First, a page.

Tag Archives: Mimboloveflash blogs
It’s early morning April 30th as I’m starting to write this post, which is highly ironic, as I should be sleeping right now. Unfortunately, houses in St. John’s don’t seem to have soundproofing, and the housemate whose bedroom is next to mine is talking on the phone.
But aside from that, this topic is more than just a positive one, it’s a pertinent one for me this year. (And likely to be a long post, with many examples.)
Today is Autism Positivity Day 2013, and the theme for this year is “1,000 Ausome Things”. We get enough of hearing about the bad things about autism; let’s hear about the good things! For my contribution, see the list below…. (Note: I’m taking a few of them from my contributions to the #AutismUpside campaign.)
Hey, everyone! This is just a short post to remind people that Autism Positivity Day 2013 is coming up on Tuesday (April 30)! The theme this year is “ausome” things about ASD – the flash blog is trying to come up with at least a thousand of them. As the intro post says, we all know a lot of the bad, unpleasant or difficult things that accompany autism; we live with them every day. But there are good things too! So let’s get those lists started!
And to prompt you, feel free to read the Autism Upside Storifies of the past few weeks (each word is a link to the different storify posts)! (Now including Week 4!) We’ve got you started, let’s keep up the good work!
Another flash blog. This one prompted by the Autism Speaks video “I Want to Say”, which was supposed to be about autistics using AAC… but no communications from autistics were actually shown. Which renders the supposed purpose of the video useless. Read more about it here, at the flash blog.
I’m verbal. I don’t need AAC to communicate. But I am by far more comfortable communicating in email and text and via the computer than I am face-to-face (or, gods forfend, on the phone). I am autistic.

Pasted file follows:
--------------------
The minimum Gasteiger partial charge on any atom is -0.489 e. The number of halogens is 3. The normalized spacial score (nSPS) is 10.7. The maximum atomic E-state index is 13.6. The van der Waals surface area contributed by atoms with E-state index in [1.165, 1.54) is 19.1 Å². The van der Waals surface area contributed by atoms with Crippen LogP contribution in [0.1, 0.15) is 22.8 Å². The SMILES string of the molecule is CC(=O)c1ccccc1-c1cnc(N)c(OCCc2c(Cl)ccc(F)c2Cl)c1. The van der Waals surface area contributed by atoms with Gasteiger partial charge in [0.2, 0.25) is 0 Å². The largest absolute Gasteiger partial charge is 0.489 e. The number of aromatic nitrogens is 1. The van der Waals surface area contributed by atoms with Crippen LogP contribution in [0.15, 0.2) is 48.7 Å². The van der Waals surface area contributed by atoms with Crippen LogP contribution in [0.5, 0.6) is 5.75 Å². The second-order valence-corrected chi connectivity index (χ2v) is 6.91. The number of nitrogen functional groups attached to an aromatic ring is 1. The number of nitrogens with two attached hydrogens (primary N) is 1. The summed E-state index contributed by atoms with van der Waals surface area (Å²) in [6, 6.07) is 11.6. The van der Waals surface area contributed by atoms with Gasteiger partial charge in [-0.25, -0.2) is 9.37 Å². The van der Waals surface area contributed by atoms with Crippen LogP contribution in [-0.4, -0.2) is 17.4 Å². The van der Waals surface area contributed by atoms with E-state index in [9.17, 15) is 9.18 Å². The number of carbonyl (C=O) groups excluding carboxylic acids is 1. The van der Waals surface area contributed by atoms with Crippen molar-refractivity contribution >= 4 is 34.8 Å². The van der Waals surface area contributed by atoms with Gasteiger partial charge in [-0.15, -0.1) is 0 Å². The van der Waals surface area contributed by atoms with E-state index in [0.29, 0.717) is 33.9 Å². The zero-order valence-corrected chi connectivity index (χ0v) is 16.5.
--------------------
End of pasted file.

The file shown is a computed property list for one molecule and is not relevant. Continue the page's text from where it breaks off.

I want to say: Autism Speaks, I don’t like you. Things like that video are fear-mongering and hate-promoting. Things like that video portray us as less than human. We are not.
Today is the flash blog day for Autistic People Are, a follow-up to last week’s Autistic People Should flash blog. I’m not going to write a terribly long post today, because what I have to say is fairly short.
Autistic people are fellow human beings.
Yes, “fellow human beings” is emphasized. Because that’s how we should be treated.
Please, think about that before you start trolling or hating.
[Edit: Mar. 03/13] Check out Unstrange Mind’s post about Autistic People Are; it gives details about what these two flash blogs are all about, and what’s been done so far. [/End Edit]
Today is the “Autistic People Should” flash blog day. It’s being done because when you type “autistic people should” into autocomplete search engines, you get some pretty disgusting top searches (for details, check out the Autistic People Should blog, and some of the posts there – I’m not going to honor that search by typing any of those terms into this post). (Warning: Can be triggering.)
I had a hard time coming up with answers to that question. (Speaking of questions, I highly recommend reading Musings of an Aspie’s post on Autistic People Should in particular – it has some excellent details and suggestions.)
But I was thinking about it this morning, and I found myself coming up with some interesting (and hopefully much better) ways to complete that sentence.
Autistic people should be able to be themselves.
Autistic people should not have to be ashamed of / angry about / embarrassed about / humiliated by who they are.
Autistic people should not have to conform to the social mores of allistic / neurotypical society. (Please note that I’m not saying anything here about the “moral” mores. What I mean is that we should not be expected to want to go out a lot, make lots of friends, enjoy loud and bright places, etc. We should still be held to the standards of not hurting people and the like. We are perfectly capable of that.)
Autistic people should be able to live in the way that they prefer. (Independent, independent with support, etc.)
Autistic people should be accepted / respected for who and what they are.
Autistic people should not be looked down upon as “defective” or “damaged”.
Autistic people should be listened to about who they are and what they want.
In other words: Autistic people should be treated like human beings, because that is what they are.
[Edit: Feb. 23/13 @20:40] Unstrange Mind has also done an Autistic People Should post focused on the fact that we are all human beings.